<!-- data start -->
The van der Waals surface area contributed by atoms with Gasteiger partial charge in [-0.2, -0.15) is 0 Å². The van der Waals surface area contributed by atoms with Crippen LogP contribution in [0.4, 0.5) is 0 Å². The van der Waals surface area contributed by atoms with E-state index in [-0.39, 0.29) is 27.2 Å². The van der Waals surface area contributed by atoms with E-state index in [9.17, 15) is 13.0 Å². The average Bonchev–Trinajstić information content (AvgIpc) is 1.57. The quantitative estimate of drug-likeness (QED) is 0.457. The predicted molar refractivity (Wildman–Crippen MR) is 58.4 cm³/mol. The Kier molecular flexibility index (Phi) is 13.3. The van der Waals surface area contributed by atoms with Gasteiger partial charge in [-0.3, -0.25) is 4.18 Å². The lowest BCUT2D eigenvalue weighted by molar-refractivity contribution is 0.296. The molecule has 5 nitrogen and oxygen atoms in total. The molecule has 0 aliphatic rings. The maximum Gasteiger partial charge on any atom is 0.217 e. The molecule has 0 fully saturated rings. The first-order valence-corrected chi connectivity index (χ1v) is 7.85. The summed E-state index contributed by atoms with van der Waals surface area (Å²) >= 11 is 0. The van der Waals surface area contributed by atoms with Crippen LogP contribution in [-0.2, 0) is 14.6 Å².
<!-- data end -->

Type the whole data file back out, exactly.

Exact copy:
The van der Waals surface area contributed by atoms with Gasteiger partial charge in [-0.2, -0.15) is 0 Å². The van der Waals surface area contributed by atoms with Crippen LogP contribution in [0.4, 0.5) is 0 Å². The van der Waals surface area contributed by atoms with E-state index in [-0.39, 0.29) is 27.2 Å². The van der Waals surface area contributed by atoms with E-state index in [9.17, 15) is 13.0 Å². The average Bonchev–Trinajstić information content (AvgIpc) is 1.57. The quantitative estimate of drug-likeness (QED) is 0.457. The predicted molar refractivity (Wildman–Crippen MR) is 58.4 cm³/mol. The Kier molecular flexibility index (Phi) is 13.3. The van der Waals surface area contributed by atoms with Gasteiger partial charge in [-0.3, -0.25) is 4.18 Å². The lowest BCUT2D eigenvalue weighted by molar-refractivity contribution is 0.296. The molecule has 5 nitrogen and oxygen atoms in total. The molecule has 0 aliphatic rings. The maximum Gasteiger partial charge on any atom is 0.217 e. The molecule has 0 fully saturated rings. The first-order valence-corrected chi connectivity index (χ1v) is 7.85. The summed E-state index contributed by atoms with van der Waals surface area (Å²) >= 11 is 0. The van der Waals surface area contributed by atoms with Crippen LogP contribution in [-0.2, 0) is 14.6 Å².